Healthy Living for Your Brain and Body

Healthy Living for Your Brain and Body

Dr. Keyes offered helpful pointers on how to prioritize one’s health in everyday life, including physical health and fitness, food and nutrition, mental activity and social interaction. One of the most important lessons to emerge from this event is to start small, work toward one of these lifestyle choices until it becomes a habit, and then integrate them to get the greatest results.

Dementia and Alzheimer’s Disease

Alzheimer’s disease is a brain condition that damages your cognitive function and causes dementia. Dementia is the result of a variety of illnesses and circumstances, which are not considered to be part of normal aging.

Alzheimer’s disease is caused by a number of factors, including age, genetics, brain injury, heart disease and years of education. People are living longer as a result of this.

What You Can Do to Improve Your Physical Health and Exercise

  • Stop smoking
  • Exercise 30 minutes every day
  • Eat 3-5 servings of colorful vegetables daily
  • Get seven to eight hours of sleep per night
  • Have one glass of red wine per day (optional)
  • Don’t drink alcohol excessively, and don’t forget to eat when you drink. Alcohol is still high in calories!
  • Maintain a good calcium intake
  • Get adequate sleep
  • Do something you enjoy
  • Get your heart rate up
  • Visit your doctor regularly
  • Ask friends to join you
  • Check with your doctor before you start
  • Avoid excess alcohol
  • Take preventive measures to avoid head injury
  • Manage stress
  • Treat depression

Nutrition Tips to Improve Your Diet

What to Include in Your Diet

  • Vegetable oils. This oil is rich in omega-3 fatty acids, which are good for the heart.
  • Eat more veggies! They are high in fiber and antioxidants, which help protect against cancer and other diseases.
  • Choose whole grains over processed grains. Whole grains provide more nutrients than processed products.
  • Eat lean proteins daily, such as fish or poultry without skin or red meat.
  • Eat healthy fats, such as olive oil or avocado. These are heart-healthy unsaturated fats that help maintain good cholesterol levels.
  • Avoid sugar and refined foods like white bread. They provide calories without many nutrients, which is why they’re called “empty” calories. Avoid saturated fats because they can raise bad cholesterol in your blood stream.
  • Eat your food slowly, and put down your fork between bites. This can help you to avoid overeating.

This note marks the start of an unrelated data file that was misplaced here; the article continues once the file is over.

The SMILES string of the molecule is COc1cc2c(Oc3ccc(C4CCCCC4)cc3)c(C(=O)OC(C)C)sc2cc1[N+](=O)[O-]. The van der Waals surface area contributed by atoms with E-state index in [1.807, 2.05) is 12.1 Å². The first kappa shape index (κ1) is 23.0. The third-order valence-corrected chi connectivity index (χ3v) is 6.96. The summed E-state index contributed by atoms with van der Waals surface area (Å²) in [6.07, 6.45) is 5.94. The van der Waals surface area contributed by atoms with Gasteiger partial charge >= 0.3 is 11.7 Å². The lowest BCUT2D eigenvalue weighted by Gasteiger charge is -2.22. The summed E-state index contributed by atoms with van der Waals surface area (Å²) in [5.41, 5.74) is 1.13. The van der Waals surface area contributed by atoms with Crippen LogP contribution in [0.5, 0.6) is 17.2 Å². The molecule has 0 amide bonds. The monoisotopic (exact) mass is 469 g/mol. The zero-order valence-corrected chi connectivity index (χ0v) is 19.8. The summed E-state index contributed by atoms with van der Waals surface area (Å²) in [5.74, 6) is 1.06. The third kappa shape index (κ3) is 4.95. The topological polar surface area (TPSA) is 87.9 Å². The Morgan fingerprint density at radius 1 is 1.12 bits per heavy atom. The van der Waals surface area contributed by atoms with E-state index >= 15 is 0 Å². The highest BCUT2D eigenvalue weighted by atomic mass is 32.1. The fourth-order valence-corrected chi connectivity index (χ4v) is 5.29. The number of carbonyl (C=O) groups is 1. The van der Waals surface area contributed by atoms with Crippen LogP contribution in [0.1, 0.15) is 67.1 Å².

• What to Skip in Your Diet
  • Sugary foods because they’re high in calories and low in nutrients. Be careful of sugar-free products as well – many times, these still have a lot of sugar or use artificial sweeteners. Sometimes, they have aspartame.
  • Caffeine because it can raise your blood pressure and affect your sleep habits, ultimately impacting your mood. High caffeine intake has been linked to anxiety and heart palpitations, so it’s best to avoid caffeine close to bedtime if you have a history of those conditions or don’t want them to develop.
  • Alcohol because it is loaded with calories and can negatively affect your sleep habits. It’s also a drug, so it affects the brain and behavior. If you have a history of alcoholism in your family or have struggled with alcohol addiction yourself, this may not be for you. If you don’t drink, there’s no need to start. Plain water is the best choice for hydration!
  • High-sodium (salt) foods because too much sodium can lead to high blood pressure, which puts you at greater risk for heart disease and stroke later in life.
  • Foods to Reduce or Avoid if You Have High Blood Pressure
  • Canned soups with salt added

What You Can Do to Improve Your Cognitive Activity

  • Join a group or club. Joining a group can give you a sense of belonging.
  • Continue to learn throughout your lifetime. Learning about new things keeps your brain active, even in old age.  Avoid being in a rut!
  • Take up an art form or craft, such as painting, drawing or making jewelry. It may also be good for socializing with other people.
  • Learn a new language. This not only keeps your brain active, but can also be useful in the future if you choose to live in a different country. Your ability to learn a new language gets more difficult as you get older, so it’s best to start early on.
  • Exercise regularly and maintain a healthy weight. It’s good for your brain, and it’s good for your body, too!
  • Regularly take a break from whatever you’re doing to relax or do something fun. It can be rejuvenating.
  • Take time to reflect on your life periodically. Getting older can have its ups and downs, but this is a great way to keep yourself in check.

Table of Contents